Elisabeth Bendstrup

Palliation of chronic breathlessness with morphine in patients with fibrotic interstitial lung disease - a randomised placebo-controlled trial

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BACKGROUND: Patients suffering from fibrotic interstitial lung diseases (fILD) have a poor prognosis and a high symptom burden. Palliative treatment includes relief of symptoms such as breathlessness. There is no evidence-based treatment for chronic breathlessness but opioids are often used despite concerns due to the hypothetical risk of respiratory depression. This study investigated the effect of oral morphine drops in patients with fILD on chronic breathlessness and safety. METHODS: In a double-blinded placebo-controlled study, 36 patients with fILD were randomised to either four daily doses of 5 mg of oral morphine drops or placebo for 1 week. Endpoints and safety parameters were obtained at baseline, at follow-up after 1 h and 1 week. RESULTS: The primary endpoint, the visual analogue score (VAS) of dyspnea was reduced by 1.1 ± 0.33 cm in the morphine group at follow-up compared to baseline (P < 0.01), whereas the reduction was 0.35 ± 0.47 cm in the placebo group. However, the difference between the two groups was not statistically significant (p = 0.2). Oral morphine drops did not affect respiratory frequency, pulse rate, blood pressure, peripheral saturation or the 6-min walk test. More patients treated with morphine reported constipation, nausea and confusion. CONCLUSION: Oral administration of morphine drops, 20 mg a day, in patients with fILD did not significantly reduce dyspnea VAS score during 1 week compared to placebo. Oral morphine did not induce respiratory depression, but was related to an increased risk of constipation, nausea and confusion. TRIAL REGISTRATION: The trial is registered in clinicaltrials.gov (Identifier: NCT02622022 ). Registered 4 December 2015.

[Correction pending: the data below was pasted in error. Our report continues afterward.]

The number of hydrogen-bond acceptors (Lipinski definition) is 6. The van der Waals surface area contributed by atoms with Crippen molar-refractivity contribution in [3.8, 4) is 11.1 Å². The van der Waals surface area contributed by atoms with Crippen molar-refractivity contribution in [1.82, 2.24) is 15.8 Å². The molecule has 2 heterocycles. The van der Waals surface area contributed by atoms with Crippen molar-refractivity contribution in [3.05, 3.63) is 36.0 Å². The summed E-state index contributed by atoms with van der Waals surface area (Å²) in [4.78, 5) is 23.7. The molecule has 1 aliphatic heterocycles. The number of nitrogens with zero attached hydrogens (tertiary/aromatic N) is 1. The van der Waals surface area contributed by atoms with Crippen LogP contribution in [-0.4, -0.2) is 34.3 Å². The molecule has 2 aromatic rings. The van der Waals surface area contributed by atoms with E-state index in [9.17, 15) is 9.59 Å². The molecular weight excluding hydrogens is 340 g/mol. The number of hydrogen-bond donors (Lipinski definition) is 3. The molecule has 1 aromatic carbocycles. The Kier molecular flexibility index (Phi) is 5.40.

Original languageEnglish
JournalRespiratory Research
Volume21
Issue1
Number of pages1
ISSN1178-6205
DOIs
Publication statusPublished - Jul 2020

    Research areas

  • Interstitial lung disease, Morphine, Palliation

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